HMW incorporate vertical integration into our schedule to promote student engagement and enhance teaching practice?
I hoped to experiment with the vertical integration concept in December by having my grade 10 English class join forces with the grade 12 World Issues class on a mini-unit around the concept of agency. While we ended up downscaling from a mini-unit to a single lesson, we were able to have a meaningful discussion in which most of the students from both classes participated. I don’t feel as though this was a large enough experiment to have provided much new insight to inform my action plan, but it is fair to say anecdotally that the grade 10’s rose to the challenge of having meaningful discussion with senior students, and that both groups were able to broaden their views of agency, as it related to their respective classes, based on input from their peers.
While I was a bit disappointed that the mini-unit plan couldn’t work this semester, I also know that I really don’t need to be. What’s the hurry? There is lots of time to work on this plan. In fact, there is a way to gain some insight into my action plan coming down the pipe that I am *SUPER EXCITED* about!
For the second semester, we are working towards the development of an integrated program for our grade nines. Now, their courses are still all individually blocked in our semester two schedule, but we are planning to double or triple or quadruple up regularly, and will be framing all of our courses with the same Big Questions. We’re calling our integrated course group GEODES (for GEography, OutDoor ed, English, and Science—credit to @gvogt‘s wife Tia for the acronym!) Did I mention that I am *STOKED* for this?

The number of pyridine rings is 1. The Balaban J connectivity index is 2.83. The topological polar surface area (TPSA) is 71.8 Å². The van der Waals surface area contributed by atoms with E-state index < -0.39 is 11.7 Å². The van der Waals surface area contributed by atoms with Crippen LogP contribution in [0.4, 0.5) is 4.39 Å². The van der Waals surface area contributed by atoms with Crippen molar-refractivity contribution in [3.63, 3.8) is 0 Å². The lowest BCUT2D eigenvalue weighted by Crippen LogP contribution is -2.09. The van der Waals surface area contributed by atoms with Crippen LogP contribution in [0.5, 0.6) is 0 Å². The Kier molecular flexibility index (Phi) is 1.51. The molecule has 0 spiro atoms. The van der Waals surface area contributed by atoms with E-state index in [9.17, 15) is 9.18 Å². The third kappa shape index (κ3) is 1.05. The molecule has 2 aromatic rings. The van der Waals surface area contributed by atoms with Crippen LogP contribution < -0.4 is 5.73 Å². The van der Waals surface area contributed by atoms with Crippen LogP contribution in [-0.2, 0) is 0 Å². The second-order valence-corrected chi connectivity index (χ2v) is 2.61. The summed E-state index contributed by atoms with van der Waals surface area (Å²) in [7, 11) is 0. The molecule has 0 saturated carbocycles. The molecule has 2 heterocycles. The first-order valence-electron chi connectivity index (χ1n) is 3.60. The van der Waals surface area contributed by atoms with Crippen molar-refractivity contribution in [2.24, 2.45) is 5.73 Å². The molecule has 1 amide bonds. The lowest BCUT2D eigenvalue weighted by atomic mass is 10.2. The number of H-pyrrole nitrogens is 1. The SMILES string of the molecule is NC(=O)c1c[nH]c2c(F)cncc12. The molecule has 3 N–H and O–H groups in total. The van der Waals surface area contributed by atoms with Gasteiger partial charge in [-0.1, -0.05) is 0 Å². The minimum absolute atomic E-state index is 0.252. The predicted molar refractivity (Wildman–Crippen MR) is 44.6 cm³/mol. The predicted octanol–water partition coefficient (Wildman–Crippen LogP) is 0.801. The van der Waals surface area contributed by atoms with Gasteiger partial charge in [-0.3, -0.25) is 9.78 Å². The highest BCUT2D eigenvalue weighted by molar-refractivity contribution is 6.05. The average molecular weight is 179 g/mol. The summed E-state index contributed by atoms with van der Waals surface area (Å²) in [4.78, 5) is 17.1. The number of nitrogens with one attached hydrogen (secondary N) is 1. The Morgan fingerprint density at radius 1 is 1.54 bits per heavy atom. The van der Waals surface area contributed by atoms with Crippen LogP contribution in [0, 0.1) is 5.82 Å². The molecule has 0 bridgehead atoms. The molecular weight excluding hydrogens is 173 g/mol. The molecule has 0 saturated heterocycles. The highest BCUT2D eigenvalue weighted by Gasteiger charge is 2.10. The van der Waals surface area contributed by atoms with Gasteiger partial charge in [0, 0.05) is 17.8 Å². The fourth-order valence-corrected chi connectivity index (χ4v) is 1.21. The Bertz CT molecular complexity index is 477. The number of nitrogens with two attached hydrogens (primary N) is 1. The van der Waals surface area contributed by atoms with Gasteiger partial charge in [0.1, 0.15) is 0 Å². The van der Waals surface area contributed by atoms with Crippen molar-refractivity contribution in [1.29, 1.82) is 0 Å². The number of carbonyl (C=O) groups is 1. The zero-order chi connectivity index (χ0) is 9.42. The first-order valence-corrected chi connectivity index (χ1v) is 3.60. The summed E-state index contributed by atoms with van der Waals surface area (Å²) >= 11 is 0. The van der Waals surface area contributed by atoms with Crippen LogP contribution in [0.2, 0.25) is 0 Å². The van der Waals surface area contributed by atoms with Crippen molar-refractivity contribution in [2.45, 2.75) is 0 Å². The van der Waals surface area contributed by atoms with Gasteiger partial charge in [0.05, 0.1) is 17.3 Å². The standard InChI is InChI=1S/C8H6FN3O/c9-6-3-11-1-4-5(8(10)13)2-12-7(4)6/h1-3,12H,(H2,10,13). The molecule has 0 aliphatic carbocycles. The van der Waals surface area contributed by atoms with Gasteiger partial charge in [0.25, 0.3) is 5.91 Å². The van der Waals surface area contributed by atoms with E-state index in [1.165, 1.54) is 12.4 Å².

As is characteristic of geodes, there’s more to this than meets the eye. There’s a twinkling, gemmy, beautiful surprise inside.
That surprise is this: beyond incorporating cross-subject integration GEODES will also provide an opportunity to think creatively and adaptably about scheduling, and welcome in other class groups, thus offering more regular—and possibly longer-term—chances for mixed-grade learning. This is not just a fun project that is pedagogically sound; it is also a chance to experience on a smaller scale some of the scheduling and curriculum pieces that will be key to addressing my HMW.